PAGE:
I just got back from my second trip down south to check out Art Basel Miami, and I can say, without a doubt, it is worth the trip.
This year's fair seemed even more buoyant and expansive than last year's. As a the overwhelming backdrop to everything, there was Phu Hoang's and Rachely Rotem's surprisingly poetic rope sculpture/arial installation that anyone with any friends in Miami has surely already seen photos of.
This year, instead of mapping out marching orders, I took a more organic approach, letting one event lead to another, with a few pointed stops along the way. Of course, it's really worth noting that I stayed with some friends who were wonderful, accommodating, fun hosts who really love their city. They took us on a kind of mini-tour of Miami, and I've come away with a deeper, semi-profound love of the city, which so sharply contrasts with our own.
It's not just that Miami is beautiful, and populated with a diverse, beautiful population, but rather that Miami has practice saying "yes." Whether it is to an all night party on the beach, or, to an art fair that transforms the city for a week in December. Recently I was asked to participate in a video project of Dolf James's; he wants to get people talking about why Jacksonville is great, or at least good. And for as long as I've lived here, the one thing I've said is that here, you can kind of decide you're going to do something, and just do the damn thing. It's kind of like the wild west in that manner, but also like the west, there isn't a whole lot of support structure in place (also like those olden days, often, if you've got a big enough "gun" one can convince people of an otherwise unwarrented, er, grandeur).
So this city often finds itself at odds with its own self. Of course, it doesn't seem to help that Jacksonville (from my perspective) has a habit of pouring funds into absurd, useless projects, and then, when there are no more funds left, crying to the creative community to help create something else, but now I digress.
This year in Miami, I visited the Rubell again, and wasn't as bowled over as last year, this year, I thought the break away show was Scope, specifically the artist Enrique Gomez de Molina. His attention to detail, scale, and willingness to work with what otherwise might be considered repulsive materials piques the curiosity, touches on ideas trophy and destruction, and is often seductively beautiful. In the rhino bust (pictured), the artist covered a rhino mould with thousands of iridescent beatle wings. It was exquisite. I wanted to sell my house, purchase the piece, and move in with it under a bridge.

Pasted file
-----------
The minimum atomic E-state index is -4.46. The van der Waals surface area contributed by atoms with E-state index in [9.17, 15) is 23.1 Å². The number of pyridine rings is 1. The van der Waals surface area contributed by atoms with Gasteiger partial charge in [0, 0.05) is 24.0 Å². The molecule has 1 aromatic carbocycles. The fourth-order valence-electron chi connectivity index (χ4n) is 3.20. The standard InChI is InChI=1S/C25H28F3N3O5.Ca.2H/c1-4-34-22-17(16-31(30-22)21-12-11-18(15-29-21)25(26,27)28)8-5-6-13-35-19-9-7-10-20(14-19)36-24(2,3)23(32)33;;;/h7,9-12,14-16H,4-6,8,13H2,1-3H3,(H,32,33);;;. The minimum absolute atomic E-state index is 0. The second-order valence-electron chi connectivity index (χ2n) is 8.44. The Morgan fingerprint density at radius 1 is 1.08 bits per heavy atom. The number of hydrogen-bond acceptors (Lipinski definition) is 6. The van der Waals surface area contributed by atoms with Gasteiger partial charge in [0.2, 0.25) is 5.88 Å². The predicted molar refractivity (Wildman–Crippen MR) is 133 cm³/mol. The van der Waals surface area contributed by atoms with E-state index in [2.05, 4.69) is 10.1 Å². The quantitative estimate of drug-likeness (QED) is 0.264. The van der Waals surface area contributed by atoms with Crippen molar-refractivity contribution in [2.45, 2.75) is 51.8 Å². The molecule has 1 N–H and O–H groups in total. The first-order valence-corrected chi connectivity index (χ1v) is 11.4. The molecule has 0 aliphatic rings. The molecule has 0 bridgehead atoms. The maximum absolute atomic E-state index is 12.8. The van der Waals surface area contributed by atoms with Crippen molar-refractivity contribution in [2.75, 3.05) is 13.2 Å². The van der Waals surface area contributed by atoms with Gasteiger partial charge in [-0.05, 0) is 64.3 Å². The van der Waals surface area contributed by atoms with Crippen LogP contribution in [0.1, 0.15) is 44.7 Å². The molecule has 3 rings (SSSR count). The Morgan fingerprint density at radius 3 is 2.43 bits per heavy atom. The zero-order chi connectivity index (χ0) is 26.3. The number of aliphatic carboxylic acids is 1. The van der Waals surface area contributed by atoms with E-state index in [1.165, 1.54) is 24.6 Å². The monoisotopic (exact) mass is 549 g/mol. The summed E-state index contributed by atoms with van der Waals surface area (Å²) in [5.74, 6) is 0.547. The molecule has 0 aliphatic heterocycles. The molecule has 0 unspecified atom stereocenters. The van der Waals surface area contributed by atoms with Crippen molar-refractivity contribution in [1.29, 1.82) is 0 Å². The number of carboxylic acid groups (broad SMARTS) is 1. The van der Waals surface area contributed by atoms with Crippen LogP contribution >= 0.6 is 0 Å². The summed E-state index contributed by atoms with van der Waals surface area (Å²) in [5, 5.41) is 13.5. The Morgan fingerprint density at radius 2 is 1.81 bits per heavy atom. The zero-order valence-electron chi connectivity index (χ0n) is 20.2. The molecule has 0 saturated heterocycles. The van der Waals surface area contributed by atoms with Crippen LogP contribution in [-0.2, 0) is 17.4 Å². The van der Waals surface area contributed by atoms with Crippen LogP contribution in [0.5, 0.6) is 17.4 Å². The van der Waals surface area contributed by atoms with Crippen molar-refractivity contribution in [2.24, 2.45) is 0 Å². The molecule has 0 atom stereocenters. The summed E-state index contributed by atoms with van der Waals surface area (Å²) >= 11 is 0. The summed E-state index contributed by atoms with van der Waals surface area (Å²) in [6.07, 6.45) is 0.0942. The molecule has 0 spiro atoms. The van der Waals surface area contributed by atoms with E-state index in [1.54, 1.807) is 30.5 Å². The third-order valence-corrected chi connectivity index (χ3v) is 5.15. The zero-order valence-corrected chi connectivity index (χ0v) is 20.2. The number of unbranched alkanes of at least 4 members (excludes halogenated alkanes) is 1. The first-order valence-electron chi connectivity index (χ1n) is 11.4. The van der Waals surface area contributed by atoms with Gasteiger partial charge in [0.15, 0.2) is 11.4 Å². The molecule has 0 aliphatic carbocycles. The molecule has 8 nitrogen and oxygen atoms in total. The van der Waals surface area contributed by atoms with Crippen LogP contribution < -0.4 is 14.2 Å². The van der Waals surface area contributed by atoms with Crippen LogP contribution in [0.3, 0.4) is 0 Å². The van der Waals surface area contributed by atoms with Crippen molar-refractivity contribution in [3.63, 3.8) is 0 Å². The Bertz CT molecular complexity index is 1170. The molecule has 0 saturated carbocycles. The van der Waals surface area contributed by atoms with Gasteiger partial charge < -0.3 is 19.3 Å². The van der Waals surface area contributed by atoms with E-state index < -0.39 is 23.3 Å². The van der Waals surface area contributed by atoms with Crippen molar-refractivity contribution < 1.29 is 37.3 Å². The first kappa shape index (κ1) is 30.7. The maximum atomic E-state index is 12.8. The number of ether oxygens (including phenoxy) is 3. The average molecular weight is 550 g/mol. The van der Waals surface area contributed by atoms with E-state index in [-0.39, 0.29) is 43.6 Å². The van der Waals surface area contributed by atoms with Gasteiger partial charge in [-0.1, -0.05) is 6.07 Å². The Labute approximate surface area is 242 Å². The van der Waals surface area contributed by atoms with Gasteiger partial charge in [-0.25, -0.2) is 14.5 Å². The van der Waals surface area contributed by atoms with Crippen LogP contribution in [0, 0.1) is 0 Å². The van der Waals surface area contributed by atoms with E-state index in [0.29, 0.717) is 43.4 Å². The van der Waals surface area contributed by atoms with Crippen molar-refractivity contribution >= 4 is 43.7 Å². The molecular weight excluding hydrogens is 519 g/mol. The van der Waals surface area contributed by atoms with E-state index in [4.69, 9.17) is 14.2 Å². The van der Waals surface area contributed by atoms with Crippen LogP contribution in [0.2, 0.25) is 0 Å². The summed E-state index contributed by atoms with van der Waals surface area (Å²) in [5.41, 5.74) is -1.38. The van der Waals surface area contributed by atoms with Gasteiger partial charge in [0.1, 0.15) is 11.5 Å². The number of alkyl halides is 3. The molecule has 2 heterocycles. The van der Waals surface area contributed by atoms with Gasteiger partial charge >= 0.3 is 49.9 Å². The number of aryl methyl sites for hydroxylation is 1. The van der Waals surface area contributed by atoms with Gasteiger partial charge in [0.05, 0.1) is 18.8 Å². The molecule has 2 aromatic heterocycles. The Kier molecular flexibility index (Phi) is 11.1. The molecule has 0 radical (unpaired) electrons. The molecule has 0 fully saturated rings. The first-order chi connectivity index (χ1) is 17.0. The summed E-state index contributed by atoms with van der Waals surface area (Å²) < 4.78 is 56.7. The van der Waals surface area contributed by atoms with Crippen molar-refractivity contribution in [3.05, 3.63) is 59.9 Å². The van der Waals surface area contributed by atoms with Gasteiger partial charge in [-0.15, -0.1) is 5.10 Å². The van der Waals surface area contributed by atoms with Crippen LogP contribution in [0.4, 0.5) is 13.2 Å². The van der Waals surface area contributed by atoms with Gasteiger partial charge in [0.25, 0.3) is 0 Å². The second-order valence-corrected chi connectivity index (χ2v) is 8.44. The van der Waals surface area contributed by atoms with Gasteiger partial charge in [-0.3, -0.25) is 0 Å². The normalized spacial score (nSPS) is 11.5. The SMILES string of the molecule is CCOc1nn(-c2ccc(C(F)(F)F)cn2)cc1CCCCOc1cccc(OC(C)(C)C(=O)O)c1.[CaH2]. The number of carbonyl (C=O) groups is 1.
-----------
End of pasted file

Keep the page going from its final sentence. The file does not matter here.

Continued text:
Then there was Mr. Anthony Lister. I've been a huge fan (no other word for it) of his work since I first started seeing it on Wooster Collective years and years ago. His sure but hurried application and use of multiples within one image struck me as a really modern solution to figuration and narrative painting. This year he was all over Miami. With three murals and two shows, he was clearly working hard, and from the extraordinarily brief conversation I had with him, I'd say he was enjoying himself quite a bit (and was probably a little exhausted).
The same day I saw Lister (at a little LISTER pop-up gallery, and again at the Hello Kitty show), I got to see the Margulies Collection where in addition to seeing L'Hospice (Superhero Nursing Home), I was captivated by Pieter Hugo's photographs of Nigerian Gadawan Kura (Hyena Men). Incredibly formidable, the images immediately strike the speculation of the viewer: what kind of people tame hyenas (and baboons)?
As a little research shows, a family of performers who've been passing down the hyena secrets for generations.
Taking Art Basel as a whole is near impossible. Rather, I say make it to a few of the things your friends tell you not to miss, wander into a few unexpected spaces, and snack your way through the city (there was the taco truck outside of Rubell, Sugarcane near Scope, Prima Pasta in Miami Beach, Caminito Way in North Miami, the Chow Down Grill in Seaside, or any of a host of little pop-up snack places near the fairs).
This year, Art Basel was food, laughter and beauty. I can't wait to return.
Now, I'm gonna go eat the bagel I hauled back.